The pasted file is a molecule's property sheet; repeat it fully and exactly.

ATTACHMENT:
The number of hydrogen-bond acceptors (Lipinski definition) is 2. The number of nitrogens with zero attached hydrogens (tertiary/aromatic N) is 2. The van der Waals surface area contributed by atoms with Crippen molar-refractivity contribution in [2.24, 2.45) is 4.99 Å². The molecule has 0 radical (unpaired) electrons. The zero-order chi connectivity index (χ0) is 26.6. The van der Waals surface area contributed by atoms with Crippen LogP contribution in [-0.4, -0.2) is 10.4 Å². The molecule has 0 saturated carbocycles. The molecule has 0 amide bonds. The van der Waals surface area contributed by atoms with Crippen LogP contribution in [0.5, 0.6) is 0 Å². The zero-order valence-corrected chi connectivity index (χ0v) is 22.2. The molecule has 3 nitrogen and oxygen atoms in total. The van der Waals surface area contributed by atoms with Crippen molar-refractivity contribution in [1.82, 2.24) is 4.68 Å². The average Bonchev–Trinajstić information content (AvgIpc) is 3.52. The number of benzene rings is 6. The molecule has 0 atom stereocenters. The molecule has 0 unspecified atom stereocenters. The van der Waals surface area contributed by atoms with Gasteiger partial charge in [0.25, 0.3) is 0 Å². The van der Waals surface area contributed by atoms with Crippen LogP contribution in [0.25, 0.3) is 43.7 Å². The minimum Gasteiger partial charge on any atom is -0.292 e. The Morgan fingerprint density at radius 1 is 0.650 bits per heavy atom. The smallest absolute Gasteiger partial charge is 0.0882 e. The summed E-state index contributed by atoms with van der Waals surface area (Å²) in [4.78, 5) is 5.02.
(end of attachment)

The number of hydrogen-bond acceptors (Lipinski definition) is 2. The number of nitrogens with zero attached hydrogens (tertiary/aromatic N) is 2. The van der Waals surface area contributed by atoms with Crippen molar-refractivity contribution in [2.24, 2.45) is 4.99 Å². The molecule has 0 radical (unpaired) electrons. The zero-order chi connectivity index (χ0) is 26.6. The van der Waals surface area contributed by atoms with Crippen LogP contribution in [-0.4, -0.2) is 10.4 Å². The molecule has 0 saturated carbocycles. The molecule has 0 amide bonds. The van der Waals surface area contributed by atoms with Crippen LogP contribution in [0.5, 0.6) is 0 Å². The zero-order valence-corrected chi connectivity index (χ0v) is 22.2. The molecule has 3 nitrogen and oxygen atoms in total. The van der Waals surface area contributed by atoms with Crippen molar-refractivity contribution in [1.82, 2.24) is 4.68 Å². The average Bonchev–Trinajstić information content (AvgIpc) is 3.52. The number of benzene rings is 6. The molecule has 0 atom stereocenters. The molecule has 0 unspecified atom stereocenters. The van der Waals surface area contributed by atoms with Gasteiger partial charge in [0.25, 0.3) is 0 Å². The van der Waals surface area contributed by atoms with Crippen LogP contribution in [0.25, 0.3) is 43.7 Å². The minimum Gasteiger partial charge on any atom is -0.292 e. The Morgan fingerprint density at radius 1 is 0.650 bits per heavy atom. The smallest absolute Gasteiger partial charge is 0.0882 e. The summed E-state index contributed by atoms with van der Waals surface area (Å²) in [4.78, 5) is 5.02.